As lockdown eases, employers will bring back some of their staff before others. Drawing on their research into the negative effects of downward income mobility, Paul Dolan and Grace Lordan (LSE) suggest they take into account people’s preferences, and bring back those who are keenest to return to work first.
We know poverty is bad for wellbeing. But how much of an impact does getting poorer have? In our forthcoming paper in the Review of Economics and the Household (Dolan and Lordan, 2020), we examined how upward and downward intergenerational income mobility impacts on mental health and wellbeing for a cohort of children born in 1970 in the UK. Overall, we find that downward income mobility negatively affects mental health and wellbeing, independent of the level of income itself. Earning £100 less than your parents on a weekly basis (which is less than the movements experienced by the average person in the data we consider), gives the same deterioration to life satisfaction as being unemployed has been shown to impact on life satisfaction. We also present convincing evidence that the deteriorations in mental health and wellbeing experienced operate partly through financial perceptions (i.e., how a person is feeling about their financial situation).
Our findings are very relevant today at a time when many people in the UK are experiencing downward income mobility because of the lockdown response to COVID-19, and the changes in consumption patterns and feelings of financial security that go with such a change. By the start of May 2020 official government figures already showed that over 1.8 million people applied for the government’s universal credit benefit since the lockdown began on 16 March. This also does not capture the many other citizens who have had their income decline sharply because of being furloughed or having hours cut, or self-employed people who fall outside of the government’s safety net. At the time of writing, 6.3 million jobs are furloughed in the UK.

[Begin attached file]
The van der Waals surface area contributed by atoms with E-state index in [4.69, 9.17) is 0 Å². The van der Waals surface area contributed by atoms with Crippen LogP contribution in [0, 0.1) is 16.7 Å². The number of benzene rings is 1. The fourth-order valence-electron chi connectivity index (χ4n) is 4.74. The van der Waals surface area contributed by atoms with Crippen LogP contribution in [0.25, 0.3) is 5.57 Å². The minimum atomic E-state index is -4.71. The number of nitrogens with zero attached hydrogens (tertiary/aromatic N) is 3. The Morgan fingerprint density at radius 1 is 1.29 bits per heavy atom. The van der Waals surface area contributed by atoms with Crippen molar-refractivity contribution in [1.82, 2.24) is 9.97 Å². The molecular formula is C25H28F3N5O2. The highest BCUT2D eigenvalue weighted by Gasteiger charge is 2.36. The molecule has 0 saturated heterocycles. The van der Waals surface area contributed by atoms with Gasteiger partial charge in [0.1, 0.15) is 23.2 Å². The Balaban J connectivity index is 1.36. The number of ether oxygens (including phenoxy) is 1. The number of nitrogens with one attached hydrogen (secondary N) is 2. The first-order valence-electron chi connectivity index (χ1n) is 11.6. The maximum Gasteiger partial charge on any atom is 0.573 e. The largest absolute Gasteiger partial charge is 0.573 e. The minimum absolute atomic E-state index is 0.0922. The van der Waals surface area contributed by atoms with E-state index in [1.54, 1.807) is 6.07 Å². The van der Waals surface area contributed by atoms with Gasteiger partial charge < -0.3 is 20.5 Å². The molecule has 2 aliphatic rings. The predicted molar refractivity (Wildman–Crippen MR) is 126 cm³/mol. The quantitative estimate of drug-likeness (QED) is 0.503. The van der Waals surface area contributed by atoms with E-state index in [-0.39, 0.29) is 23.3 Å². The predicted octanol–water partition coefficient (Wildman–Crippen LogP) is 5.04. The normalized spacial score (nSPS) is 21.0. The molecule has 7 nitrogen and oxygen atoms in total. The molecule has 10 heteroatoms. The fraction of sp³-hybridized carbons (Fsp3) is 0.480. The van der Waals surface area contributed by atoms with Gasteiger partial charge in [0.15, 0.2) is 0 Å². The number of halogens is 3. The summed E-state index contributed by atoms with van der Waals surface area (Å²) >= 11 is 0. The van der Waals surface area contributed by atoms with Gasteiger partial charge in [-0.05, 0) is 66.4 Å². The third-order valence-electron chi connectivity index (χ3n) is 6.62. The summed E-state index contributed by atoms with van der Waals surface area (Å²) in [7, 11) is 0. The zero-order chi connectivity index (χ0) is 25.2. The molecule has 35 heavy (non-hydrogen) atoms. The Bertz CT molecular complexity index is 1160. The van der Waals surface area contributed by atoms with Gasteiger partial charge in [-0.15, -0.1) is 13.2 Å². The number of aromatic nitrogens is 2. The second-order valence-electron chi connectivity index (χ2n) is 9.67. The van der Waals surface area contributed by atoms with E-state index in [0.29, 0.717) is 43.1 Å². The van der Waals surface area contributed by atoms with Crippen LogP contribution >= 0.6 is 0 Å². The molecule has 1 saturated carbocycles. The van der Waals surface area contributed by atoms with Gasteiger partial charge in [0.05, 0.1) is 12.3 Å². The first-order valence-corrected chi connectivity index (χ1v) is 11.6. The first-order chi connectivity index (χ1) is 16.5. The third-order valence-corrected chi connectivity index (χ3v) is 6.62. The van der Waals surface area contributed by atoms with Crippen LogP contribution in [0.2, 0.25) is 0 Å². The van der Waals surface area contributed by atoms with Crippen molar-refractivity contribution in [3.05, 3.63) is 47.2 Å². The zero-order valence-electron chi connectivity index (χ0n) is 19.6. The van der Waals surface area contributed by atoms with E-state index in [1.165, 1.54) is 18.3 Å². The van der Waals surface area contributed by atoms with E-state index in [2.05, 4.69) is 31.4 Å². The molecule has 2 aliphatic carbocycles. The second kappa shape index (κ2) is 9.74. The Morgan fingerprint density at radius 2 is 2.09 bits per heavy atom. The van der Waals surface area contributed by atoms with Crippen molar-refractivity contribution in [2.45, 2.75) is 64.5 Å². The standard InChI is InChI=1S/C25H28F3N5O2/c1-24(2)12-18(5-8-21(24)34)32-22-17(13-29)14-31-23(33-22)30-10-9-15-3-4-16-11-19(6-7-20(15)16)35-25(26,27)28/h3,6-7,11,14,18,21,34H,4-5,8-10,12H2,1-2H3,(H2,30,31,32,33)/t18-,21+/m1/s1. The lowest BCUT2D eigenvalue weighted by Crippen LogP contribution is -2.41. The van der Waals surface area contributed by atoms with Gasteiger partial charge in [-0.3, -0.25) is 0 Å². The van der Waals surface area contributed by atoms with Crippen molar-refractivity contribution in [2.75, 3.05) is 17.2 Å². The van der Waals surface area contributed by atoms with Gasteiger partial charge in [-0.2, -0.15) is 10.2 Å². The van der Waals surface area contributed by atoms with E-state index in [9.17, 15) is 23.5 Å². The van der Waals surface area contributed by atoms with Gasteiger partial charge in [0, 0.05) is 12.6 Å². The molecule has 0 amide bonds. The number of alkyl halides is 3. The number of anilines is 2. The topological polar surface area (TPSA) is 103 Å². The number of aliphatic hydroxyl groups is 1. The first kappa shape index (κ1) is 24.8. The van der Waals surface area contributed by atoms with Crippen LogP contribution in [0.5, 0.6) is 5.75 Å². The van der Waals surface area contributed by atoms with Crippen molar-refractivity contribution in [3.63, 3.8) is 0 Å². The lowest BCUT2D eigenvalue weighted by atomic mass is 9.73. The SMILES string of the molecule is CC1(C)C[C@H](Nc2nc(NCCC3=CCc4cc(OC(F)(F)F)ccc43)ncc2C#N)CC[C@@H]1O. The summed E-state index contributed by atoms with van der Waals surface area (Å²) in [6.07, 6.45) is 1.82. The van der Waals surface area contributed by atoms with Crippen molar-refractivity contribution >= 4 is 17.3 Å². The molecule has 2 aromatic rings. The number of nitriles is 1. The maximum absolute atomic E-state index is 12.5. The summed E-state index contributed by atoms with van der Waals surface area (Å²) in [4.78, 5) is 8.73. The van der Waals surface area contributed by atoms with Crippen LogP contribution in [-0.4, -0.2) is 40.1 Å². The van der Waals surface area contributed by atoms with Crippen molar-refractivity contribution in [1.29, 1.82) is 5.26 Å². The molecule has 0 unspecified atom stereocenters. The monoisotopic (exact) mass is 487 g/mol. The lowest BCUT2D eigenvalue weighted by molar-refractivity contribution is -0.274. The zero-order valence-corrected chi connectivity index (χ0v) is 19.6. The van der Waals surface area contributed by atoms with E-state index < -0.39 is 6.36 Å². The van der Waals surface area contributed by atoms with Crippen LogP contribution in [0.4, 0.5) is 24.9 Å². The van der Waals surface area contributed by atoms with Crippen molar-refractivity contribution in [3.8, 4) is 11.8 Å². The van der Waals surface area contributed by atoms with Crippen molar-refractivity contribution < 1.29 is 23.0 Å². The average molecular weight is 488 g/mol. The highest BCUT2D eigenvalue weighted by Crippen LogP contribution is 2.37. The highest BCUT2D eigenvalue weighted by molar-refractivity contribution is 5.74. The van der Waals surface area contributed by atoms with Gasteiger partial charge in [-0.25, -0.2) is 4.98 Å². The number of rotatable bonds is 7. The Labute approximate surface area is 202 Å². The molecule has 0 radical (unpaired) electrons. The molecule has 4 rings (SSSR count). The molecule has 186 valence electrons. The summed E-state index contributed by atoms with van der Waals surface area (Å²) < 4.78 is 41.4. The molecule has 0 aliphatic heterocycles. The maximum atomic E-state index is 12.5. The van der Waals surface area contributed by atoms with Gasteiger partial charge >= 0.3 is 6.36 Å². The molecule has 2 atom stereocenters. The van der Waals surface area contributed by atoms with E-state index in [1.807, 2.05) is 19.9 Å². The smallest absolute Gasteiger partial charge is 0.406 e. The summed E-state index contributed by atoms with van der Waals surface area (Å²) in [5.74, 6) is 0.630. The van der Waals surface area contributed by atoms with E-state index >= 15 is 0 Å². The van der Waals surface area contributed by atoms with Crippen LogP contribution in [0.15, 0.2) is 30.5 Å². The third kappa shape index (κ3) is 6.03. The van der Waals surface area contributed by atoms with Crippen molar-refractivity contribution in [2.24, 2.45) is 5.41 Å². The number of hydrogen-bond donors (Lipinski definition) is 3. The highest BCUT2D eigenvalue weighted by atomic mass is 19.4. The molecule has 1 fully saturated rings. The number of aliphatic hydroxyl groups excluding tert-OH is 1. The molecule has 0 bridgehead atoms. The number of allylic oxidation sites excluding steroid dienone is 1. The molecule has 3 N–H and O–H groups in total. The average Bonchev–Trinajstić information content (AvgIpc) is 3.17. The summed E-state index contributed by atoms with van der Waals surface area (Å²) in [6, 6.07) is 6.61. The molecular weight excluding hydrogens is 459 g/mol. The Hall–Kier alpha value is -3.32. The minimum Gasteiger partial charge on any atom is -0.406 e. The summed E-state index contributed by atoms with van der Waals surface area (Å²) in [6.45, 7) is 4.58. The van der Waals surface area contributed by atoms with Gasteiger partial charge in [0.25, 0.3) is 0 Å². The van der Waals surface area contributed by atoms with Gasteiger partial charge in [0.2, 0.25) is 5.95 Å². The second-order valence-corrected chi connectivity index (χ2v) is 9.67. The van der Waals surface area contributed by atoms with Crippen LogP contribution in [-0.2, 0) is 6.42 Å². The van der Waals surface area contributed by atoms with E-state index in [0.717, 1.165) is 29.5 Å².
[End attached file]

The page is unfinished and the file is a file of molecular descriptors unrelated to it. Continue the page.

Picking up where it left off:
The impact of the response to Covid-19 is likely to dwarf the already large effects we identify in our study. First, the declines in income because of job and income loss during the COVID-19 lockdown response have been larger than the variation we use to identify effects in our study. Second, they have also been very unexpected. Third, they have been accompanied by high levels of uncertainty about when and in what ways the lockdown will be lifted – the government’s roadmap is conditional on keeping the infection rate low. Fourth, the COVID-19 crisis is unique because negative income shocks have been accompanied with negative health shocks.
Many people are also very scared, not just of the virus, but about what their income flows will be like in the future. This will be having its own significant and potentially long-term effect on mental health. There is strong evidence that long periods of stress greatly affect physical health too, and so a vicious cycle between declines in mental and physical health are being set in motion without any clear attempt to mitigate them.
Over the next weeks the UK will further relax its lockdown constraints. We suggest that policy makers should consider more than just the risk of contracting COVID-19 on the job (risk) and the income generated by an employee (added value to the economy) when choosing who goes back to work first. These are certainly two important parameters – but our work clearly emphasises that changes in status, in and of themselves, have independent negative effects on wellbeing and mental health.
How can this be incorporated into the phased return? The utility an individual gets from working can be incorporated into the decision-making process, along with the fear an individual has about returning to work. Both these parameters determine what an individual’s experience will be upon returning to work, and the effects it will have on wellbeing and mental health. We recognise that most workplaces will bring a proportion of their employees back to allow for physical distancing. For jobs where workers are more productive on site, learning about individual preferences of employees can help determine who goes back first, allowing those who are excited to be integrated back to work an opportunity to return earlier, with those who are fearful given an opportunity to cocoon for a longer period of time. To avoid gaming, employers might need to offer different incentives to those two groups of employees, recognising that those who come on site are probably more productive.
This post represents the views of the authors and not those of the COVID-19 blog, nor LSE.
We are both very much looking forward to being back again on the LSE campus teaching students in behavioural science.